Perhaps more importantly, it took away a major target for Team Europe. All of a sudden, Team Europe wasn't the Tiger-less underdogs. Just as most teams enjoy beating the New York Yankees and Dallas Cowboys more than any other, Team Europe enjoyed beating Tiger and the U.S. more than the alternative. Taking Tiger out of the equation took a bullet out of Europe's motivational arsenal.
No Monty, no Clarke devastated Team Europe
Europe won three in a row and five of six because Europe, from 1997-2006, was in a golden age of Ryder Cup talent, with Colin Montgomerie and Darren Clarke serving, essentially, as the captain and co-captain of the Team Room.
While neither man has won a major championship, Monty has won five Ryder Cups; Clarke four. They are the lions of Team Europe and have served as crushing tone-setters, from Team USA's perspective. Witness Monty's 6-0-2 singles mark for American Sunday heartbreak; and witness Clarke's 6-2-1 fourball record, points he accumulated mostly alongside his partner in crime, Lee Westwood.
Their guidance allowed Sergio Garcia to roam free as the Bobby Brady of Team Europe, everybody's little brother who ran on adrenaline and sugar cereal and never had to be a focal point of leadership. Without Monty or Clarke as ballast, Garcia seemed lost at Valhalla, stripped of his powers. While Westwood made some big putts, he, too, seemed bereft of magic without the big fella from Northern Ireland chomping a cigar and cracking a smile across the green. In the end, the new leaders of Team Europe – Garcia, Westwood and Padraig Harrington – failed to win a single match.
Nick Faldo had only two captain's picks, and you'd be a fool to criticize the pick of Ian Poulter, who wound up being the highest scoring player on either team. Faldo's other captain's pick, Paul Casey, went 0-1-2. Faldo could afford to take one of the two: Casey or Poulter. But by taking them both, he gave the back of his hand to Europe's Ryder Cup winning tradition and left his ballast back in Europe, watching on TV. This leads us to our next point …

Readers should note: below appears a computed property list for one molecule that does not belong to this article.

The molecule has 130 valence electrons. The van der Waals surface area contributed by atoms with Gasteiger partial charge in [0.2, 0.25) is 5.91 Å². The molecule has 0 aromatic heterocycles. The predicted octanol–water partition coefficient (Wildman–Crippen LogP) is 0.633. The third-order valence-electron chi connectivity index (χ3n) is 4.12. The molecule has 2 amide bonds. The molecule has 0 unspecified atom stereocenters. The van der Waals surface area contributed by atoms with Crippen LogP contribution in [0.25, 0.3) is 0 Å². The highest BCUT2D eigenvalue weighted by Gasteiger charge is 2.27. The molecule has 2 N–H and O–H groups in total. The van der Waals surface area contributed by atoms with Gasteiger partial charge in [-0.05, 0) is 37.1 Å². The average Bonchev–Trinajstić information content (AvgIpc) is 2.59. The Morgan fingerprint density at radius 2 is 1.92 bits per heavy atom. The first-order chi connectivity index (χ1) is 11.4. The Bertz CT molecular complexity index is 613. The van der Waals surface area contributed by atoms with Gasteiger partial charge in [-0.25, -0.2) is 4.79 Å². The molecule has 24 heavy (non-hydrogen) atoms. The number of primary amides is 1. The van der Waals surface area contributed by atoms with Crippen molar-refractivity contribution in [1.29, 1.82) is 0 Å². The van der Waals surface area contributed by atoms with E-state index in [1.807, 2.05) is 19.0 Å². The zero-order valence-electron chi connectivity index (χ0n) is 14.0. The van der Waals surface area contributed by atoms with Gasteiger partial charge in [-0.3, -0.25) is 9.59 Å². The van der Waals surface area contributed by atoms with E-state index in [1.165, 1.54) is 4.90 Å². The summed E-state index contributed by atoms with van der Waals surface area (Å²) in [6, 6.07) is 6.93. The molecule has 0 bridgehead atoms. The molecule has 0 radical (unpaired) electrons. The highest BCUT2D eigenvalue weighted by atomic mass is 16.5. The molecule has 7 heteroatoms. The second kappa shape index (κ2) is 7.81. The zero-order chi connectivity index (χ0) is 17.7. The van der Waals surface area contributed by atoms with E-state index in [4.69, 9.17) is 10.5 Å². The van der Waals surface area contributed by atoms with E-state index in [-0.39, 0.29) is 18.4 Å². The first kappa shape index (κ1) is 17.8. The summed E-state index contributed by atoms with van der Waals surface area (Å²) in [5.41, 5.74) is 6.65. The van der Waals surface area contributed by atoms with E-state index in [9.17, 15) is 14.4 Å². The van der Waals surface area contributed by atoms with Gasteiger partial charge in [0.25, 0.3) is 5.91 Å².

Captain's matchup favored Azinger over Faldo
While the European media carved knives for Paul Azinger the past year, thinking him an agitator at best, an insufferable jingoist at worst, they were missing the point: 'Zinger was liked by his players.
The same couldn't be said of Faldo.
The impression was Azinger was doing a lot of hard work the past year, working the range, talking to players, building strategies and thought patterns. Faldo never appeared to have that crazed desire to win the Cup like Azinger. Always more of a loner than 'Zinger, he gave off an odd feeling of ennui throughout. When he benched Garcia and Westwood for Saturday morning, the always-suspicious British press crushed him, calling him "off his rocker" and noting that he'd "lost the plot." While Garcia, apparently, asked out because he didn't feel well – odd – Westwood admitted he wanted to play.
And in the end, perhaps the most important captain's move was Azinger's push to have four captain's picks instead of two. This allowed Azinger's vision of a new team to take shape: allowing J.B. Holmes to take advantage of his Kentucky bloodlines and monster drives; picking Hunter Mahan, knowing his courage was the best-kept secret of the Cup; taking Steve Stricker for the kind of bloodless putt he sank Saturday night for a half-point; taking Chad Campbell for the kind of ball striking he got on 18 in his Friday foursome match with Stewart Cink. The freedom to pick four meant Azinger had 33 percent of his team devoted to him and willing to lay it all on the line.